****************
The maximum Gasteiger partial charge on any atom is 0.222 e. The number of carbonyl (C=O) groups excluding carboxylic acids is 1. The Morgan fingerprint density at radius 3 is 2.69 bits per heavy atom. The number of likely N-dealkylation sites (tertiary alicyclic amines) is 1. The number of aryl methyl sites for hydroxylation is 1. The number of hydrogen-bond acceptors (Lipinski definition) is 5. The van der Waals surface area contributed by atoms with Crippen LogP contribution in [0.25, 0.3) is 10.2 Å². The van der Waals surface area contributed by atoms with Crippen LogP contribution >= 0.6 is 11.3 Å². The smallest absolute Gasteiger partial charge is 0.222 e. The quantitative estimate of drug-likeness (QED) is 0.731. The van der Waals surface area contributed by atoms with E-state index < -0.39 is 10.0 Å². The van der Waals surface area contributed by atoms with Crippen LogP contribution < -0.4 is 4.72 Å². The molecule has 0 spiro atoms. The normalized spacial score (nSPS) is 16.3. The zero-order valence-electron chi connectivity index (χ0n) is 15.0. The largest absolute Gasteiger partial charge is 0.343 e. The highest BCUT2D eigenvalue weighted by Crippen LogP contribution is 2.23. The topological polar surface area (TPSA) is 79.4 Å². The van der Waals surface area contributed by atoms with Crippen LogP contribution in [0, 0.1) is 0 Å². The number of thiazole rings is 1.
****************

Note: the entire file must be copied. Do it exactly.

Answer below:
The maximum Gasteiger partial charge on any atom is 0.222 e. The number of carbonyl (C=O) groups excluding carboxylic acids is 1. The Morgan fingerprint density at radius 3 is 2.69 bits per heavy atom. The number of likely N-dealkylation sites (tertiary alicyclic amines) is 1. The number of aryl methyl sites for hydroxylation is 1. The number of hydrogen-bond acceptors (Lipinski definition) is 5. The van der Waals surface area contributed by atoms with Crippen LogP contribution in [0.25, 0.3) is 10.2 Å². The van der Waals surface area contributed by atoms with Crippen LogP contribution >= 0.6 is 11.3 Å². The smallest absolute Gasteiger partial charge is 0.222 e. The quantitative estimate of drug-likeness (QED) is 0.731. The van der Waals surface area contributed by atoms with E-state index < -0.39 is 10.0 Å². The van der Waals surface area contributed by atoms with Crippen LogP contribution < -0.4 is 4.72 Å². The molecule has 0 spiro atoms. The normalized spacial score (nSPS) is 16.3. The zero-order valence-electron chi connectivity index (χ0n) is 15.0. The largest absolute Gasteiger partial charge is 0.343 e. The highest BCUT2D eigenvalue weighted by Crippen LogP contribution is 2.23. The topological polar surface area (TPSA) is 79.4 Å². The van der Waals surface area contributed by atoms with Crippen LogP contribution in [0, 0.1) is 0 Å². The number of thiazole rings is 1.